‘Black Twitter was the cookout’: Marketers hope to find new communities of color on Twitter alternatives

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As Elon Musk’s tumultuous takeover of Twitter continues, new and emerging platforms like Spill, Spoutible, BlackTwitterApp.com and others are vying for the attention of Twitter’s users and niche cultural communities. Though it’s unclear whether these platforms will gain steam among marketers

Since last October, Twitter has found itself in constant controversy thanks to Musk’s push to reinstate banned accounts, the verification overhaul and an uptick in hate speech. The changes have pushed some users away from the platform, especially users of color, leaving the fate of multicultural communities like Black Twitter in limbo. That’s not to say all have flown the coop, but Musk’s changes have left many uncertain of the platform’s future.

Just last week, the so-called bird app’s latest fiasco was its overhauled verification system, which stripped certain users (including several Digiday staff members) of their legacy verification check marks. Historically free, under Musk’s regime, users are asked to pay $8 per month for verification. Creators of color are unconvinced of its value.

“With the [Twitter] verification thing going all the way left in the last few days, those platforms are going to begin to see much more traction,” said Laura Mignott, global chief experiential officer at VMLY&R Commerce. “A lot of folks are seeing the death [of Twitter] now, which is sad.”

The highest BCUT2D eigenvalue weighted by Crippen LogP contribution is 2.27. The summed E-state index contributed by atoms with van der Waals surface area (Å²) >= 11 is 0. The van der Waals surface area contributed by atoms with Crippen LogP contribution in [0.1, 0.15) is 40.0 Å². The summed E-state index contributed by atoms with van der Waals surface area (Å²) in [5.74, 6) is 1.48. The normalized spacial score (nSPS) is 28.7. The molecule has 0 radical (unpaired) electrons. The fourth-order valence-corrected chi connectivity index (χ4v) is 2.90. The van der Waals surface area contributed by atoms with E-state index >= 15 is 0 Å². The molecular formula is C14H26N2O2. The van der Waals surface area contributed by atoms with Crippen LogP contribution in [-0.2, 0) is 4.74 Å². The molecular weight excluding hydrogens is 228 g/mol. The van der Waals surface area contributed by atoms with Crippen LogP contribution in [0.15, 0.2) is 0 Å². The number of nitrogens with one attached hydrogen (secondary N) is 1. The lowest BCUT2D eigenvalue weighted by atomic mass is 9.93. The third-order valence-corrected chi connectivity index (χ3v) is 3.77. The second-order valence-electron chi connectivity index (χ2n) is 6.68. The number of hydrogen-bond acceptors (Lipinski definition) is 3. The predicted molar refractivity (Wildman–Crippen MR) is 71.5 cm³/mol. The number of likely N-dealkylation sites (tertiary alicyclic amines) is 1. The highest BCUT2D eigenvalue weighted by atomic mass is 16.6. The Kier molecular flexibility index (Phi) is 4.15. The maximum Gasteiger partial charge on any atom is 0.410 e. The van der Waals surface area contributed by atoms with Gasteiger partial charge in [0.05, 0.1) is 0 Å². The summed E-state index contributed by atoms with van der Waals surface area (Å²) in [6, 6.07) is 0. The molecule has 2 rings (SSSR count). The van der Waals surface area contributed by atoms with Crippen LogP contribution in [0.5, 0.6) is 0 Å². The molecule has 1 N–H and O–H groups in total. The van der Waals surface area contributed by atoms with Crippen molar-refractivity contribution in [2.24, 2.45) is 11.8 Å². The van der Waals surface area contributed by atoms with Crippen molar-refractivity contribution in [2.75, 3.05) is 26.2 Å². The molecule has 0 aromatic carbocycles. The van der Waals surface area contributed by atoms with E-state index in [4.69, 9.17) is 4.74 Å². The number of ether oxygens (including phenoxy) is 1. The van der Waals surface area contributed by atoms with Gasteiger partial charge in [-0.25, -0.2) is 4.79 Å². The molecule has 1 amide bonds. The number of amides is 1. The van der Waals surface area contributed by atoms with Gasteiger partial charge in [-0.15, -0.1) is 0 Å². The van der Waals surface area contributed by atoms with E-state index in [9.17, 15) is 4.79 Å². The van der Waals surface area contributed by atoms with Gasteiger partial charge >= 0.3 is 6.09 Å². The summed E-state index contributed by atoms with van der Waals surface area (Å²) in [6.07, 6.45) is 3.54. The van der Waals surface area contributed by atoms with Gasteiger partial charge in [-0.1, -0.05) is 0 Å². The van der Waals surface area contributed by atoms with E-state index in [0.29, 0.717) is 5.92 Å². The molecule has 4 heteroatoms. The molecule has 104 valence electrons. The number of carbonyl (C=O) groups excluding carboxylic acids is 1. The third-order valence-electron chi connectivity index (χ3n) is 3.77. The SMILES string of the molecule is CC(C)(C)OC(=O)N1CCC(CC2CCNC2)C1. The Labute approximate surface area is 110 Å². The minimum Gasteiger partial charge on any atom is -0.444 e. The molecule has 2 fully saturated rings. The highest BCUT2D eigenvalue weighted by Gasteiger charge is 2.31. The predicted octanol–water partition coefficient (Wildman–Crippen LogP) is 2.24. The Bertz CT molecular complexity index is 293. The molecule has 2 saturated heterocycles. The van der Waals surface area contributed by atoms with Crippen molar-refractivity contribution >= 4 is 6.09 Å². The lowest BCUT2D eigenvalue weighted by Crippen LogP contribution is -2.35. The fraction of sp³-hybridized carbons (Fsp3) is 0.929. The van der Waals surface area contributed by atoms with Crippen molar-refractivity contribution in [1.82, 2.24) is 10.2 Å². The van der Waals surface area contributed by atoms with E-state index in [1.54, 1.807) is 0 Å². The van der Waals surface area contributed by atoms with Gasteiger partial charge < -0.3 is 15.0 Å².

Twitter’s fall from grace makes space for competition

Twitter’s fall from grace has created space for new social media platforms like beta-tested-Bluesky Social, Mastodon and Post.News to enter, although there hasn’t been mass adoption of a new platform just yet. Per Insider, Twitter’s rivals may be stumbling due to precarious user interfaces, security issues and uneven beta launches.(It’s unclear what user downloads or usage looks like as neither Spoutible nor BlackTwitterApp.com responded to a request for comment in time for publication.)

Oddly enough, Twitter has seen an increase in users under Musk’s reign as per previous Digiday reporting, Twitter’s daily average users has averaged around 246.8 million, with a mean average increase of 1.3 million new users each month, per data from Apptopia.

Notably, amid the controversy at Twitter, new social media platforms have been created by or centered around the voices of people of color including, BlackTwitterApp.com, Spoutible and soon-to-be-launched-app Spill, which was founded by a former Twitter employee. The app has yet to launch, but anyone interested can sign up to reserve their handle on the app’s website.